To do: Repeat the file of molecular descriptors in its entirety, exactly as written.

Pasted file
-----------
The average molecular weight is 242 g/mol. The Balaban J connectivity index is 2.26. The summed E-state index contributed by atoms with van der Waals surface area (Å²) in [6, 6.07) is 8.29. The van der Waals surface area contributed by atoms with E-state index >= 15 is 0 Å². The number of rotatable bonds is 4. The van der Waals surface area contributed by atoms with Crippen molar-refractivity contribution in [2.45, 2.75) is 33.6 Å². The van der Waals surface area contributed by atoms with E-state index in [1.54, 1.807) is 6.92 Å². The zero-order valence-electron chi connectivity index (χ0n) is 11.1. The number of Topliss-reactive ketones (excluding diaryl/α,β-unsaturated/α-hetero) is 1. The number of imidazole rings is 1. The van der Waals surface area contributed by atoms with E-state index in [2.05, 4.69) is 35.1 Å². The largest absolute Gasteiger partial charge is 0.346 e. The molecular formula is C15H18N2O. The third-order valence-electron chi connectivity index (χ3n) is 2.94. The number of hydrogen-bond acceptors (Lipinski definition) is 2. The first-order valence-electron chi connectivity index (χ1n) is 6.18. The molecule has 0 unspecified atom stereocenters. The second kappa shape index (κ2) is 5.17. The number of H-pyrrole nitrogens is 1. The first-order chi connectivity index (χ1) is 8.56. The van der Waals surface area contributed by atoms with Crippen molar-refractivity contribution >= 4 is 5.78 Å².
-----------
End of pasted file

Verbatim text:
The average molecular weight is 242 g/mol. The Balaban J connectivity index is 2.26. The summed E-state index contributed by atoms with van der Waals surface area (Å²) in [6, 6.07) is 8.29. The van der Waals surface area contributed by atoms with E-state index >= 15 is 0 Å². The number of rotatable bonds is 4. The van der Waals surface area contributed by atoms with Crippen molar-refractivity contribution in [2.45, 2.75) is 33.6 Å². The van der Waals surface area contributed by atoms with E-state index in [1.54, 1.807) is 6.92 Å². The zero-order valence-electron chi connectivity index (χ0n) is 11.1. The number of Topliss-reactive ketones (excluding diaryl/α,β-unsaturated/α-hetero) is 1. The number of imidazole rings is 1. The van der Waals surface area contributed by atoms with E-state index in [2.05, 4.69) is 35.1 Å². The largest absolute Gasteiger partial charge is 0.346 e. The molecular formula is C15H18N2O. The third-order valence-electron chi connectivity index (χ3n) is 2.94. The number of hydrogen-bond acceptors (Lipinski definition) is 2. The first-order valence-electron chi connectivity index (χ1n) is 6.18. The molecule has 0 unspecified atom stereocenters. The second kappa shape index (κ2) is 5.17. The number of H-pyrrole nitrogens is 1. The first-order chi connectivity index (χ1) is 8.56. The van der Waals surface area contributed by atoms with Crippen molar-refractivity contribution >= 4 is 5.78 Å².